What is aggravated homicide?

Victim of homicide is a police officer in the line of duty.

46

What are the elements of common law false imprisonment?

Unlawful
confinement of a person
without his consent

MS = general intent

47

What are the elements of "unlawful" imprisonment in NY?

2nd Degree = Unlawfully, restraining someone, without their consent. MS = general intent

1st degree = above + risk of serious physical injury.

48

What are the elements of common law kidnapping?

False imprisonment + either moving the victim or concealing the victim in a secret place.

MS = general in

49

What are the elements of kidnapping in NY?

2nd degree --> abducting someone

1st degree --> above + ransom; restraint for more than 12 hours with intent to rape, injure or rob; OR the death of victim.

50

True or false: If the victim is killed accidentally during kidnapping, the resulting charge is 2nd degree (felony) murder.

True.

51

True or false: If the victim is killed intentionally during a kidnapping of the 1st degree, resulting charge is 1st degree (felony) murder.

True.

52

What are the elements of forcible rape?

Sexual intercourse, w/o victim's consent, accomplished by (a) force, (b) threat of force, or (c) when victim is unconscious.

MS = General Intent

53

What are the elements of statutory rape?

Sexual intercourse with someone under the age of consent.

MS = strict liability. (Minority rule - reasonable mistake of age = defense)

54

What is the age of consent in NY?

17.

D must be at least 21 and victim must be 16 or younger.

55

What are the common law elements of larceny?

"Thieves Took Carmen's Purse And Isaac's Portfolio."

Trespassory
Taking and
Carrying away the
Personal Property of
Another, with the
Intent to
Permanently retain the property.

56

True or False: If D intends to give property back (which was previously taken from another) then the taking is STILL considered larceny.

False.

Taking is not larcenous.

57

True or False: If D had lawful custody of property, he cannot be guilty of larceny for taking it (even if D doesn't own it).

True.

Conversely, D can be guilty of larceny for taking his own property, if someone else had lawful custody of the property when D took it.

58

True or false: A taking under a claim of right is always larceny, even if the D erroneously believes the property is his.

False - this is the opposite of the erroneous takings rule.

A taking under a claim of right is NEVER larceny, even if DD erroneously believes the property is his.

59

D takes V's phone from V's bag without permission planning to return the phone once he has used it. After using however, D decides that V's phone is so nice, he's going to keep it - is D guilty of larceny?

Yes. D's conduct constitutes a continuing trespass under these circumstances.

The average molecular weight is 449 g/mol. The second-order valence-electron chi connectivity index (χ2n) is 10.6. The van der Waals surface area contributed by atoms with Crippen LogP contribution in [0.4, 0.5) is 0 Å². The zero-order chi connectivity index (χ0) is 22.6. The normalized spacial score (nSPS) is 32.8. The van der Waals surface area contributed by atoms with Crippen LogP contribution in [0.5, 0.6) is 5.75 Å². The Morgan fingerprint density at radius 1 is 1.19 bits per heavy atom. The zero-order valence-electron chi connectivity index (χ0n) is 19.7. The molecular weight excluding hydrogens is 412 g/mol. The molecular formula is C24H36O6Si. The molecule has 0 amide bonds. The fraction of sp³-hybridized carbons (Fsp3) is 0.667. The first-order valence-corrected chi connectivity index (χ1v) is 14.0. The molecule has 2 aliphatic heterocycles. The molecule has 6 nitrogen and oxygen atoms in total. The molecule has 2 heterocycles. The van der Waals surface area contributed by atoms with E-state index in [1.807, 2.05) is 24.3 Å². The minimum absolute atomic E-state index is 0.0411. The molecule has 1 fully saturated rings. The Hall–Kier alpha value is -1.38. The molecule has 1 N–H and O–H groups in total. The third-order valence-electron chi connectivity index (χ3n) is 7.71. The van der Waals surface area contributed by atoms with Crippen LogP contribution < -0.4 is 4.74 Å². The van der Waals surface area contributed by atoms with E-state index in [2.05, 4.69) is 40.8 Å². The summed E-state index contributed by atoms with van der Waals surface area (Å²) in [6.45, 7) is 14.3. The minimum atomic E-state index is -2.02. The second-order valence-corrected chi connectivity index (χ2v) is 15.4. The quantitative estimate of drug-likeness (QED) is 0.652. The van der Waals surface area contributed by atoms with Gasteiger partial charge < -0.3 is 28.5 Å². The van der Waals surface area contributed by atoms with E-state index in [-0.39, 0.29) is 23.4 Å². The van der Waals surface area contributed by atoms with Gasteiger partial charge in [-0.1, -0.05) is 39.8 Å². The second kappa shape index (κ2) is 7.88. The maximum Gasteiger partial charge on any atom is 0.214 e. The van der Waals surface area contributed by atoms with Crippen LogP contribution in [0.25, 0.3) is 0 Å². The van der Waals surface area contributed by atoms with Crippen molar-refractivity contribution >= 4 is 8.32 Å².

60

What is the common law definition of embezzlement?

Conversion of the personal property of another by a person already in lawful possession of that property, with the intent to defraud.

MS = specific intent to defraud

Key difference from larceny --> D must already have lawful possession of the property before the taking can be considered embezzlement.

61

What is the distinction between possession and mere custody (generally for property theft offenses)?

Possession involves more than mere custody. It requires the authority to exercise some discretion over the property

62

A trustee sipons off trust money and donates the money to her favorite charity, what charge?

Embezzlement.

63

A bank security guard wrongfully takes $1,000 from the bank's vault, what charge?

Larceny

The guard lacks the discretionary authority over the money in the vault that is necessary for embezzlement.

64

Curator sells a $50,000 painting under his care without the owner's permission. Curator intends to buy the painting back after doubling the proceeds by gambling. But he loses all the money, is this larceny or embezzlement or neither?

NEITHER.

The curator's intent to return the painting negates the specific intent necessary for both larceny and embezzlement.

65

What are the elements of common law false pretenses?

Obtaining title to the personal property of another by intentional false statement, with the intent to defraud.

Key difference from larceny -- D gets only custody of the property, in false pretences, the D gets title meaning ownership.

66

D says to Victor, "If you give me your cell phone, I will give you $100 cash tomorrow." D had no intention of paying money. V agrees to deal. Is D guilty of false pretenses?

No. Promises of future conduct are insufficient for false pretenses.

67

How is false pretenses distinguished from larceny by trick?

If D obtains only custody (not title) as a result of the intentional false statement, then the crime is larceny by trick, not false pretenses.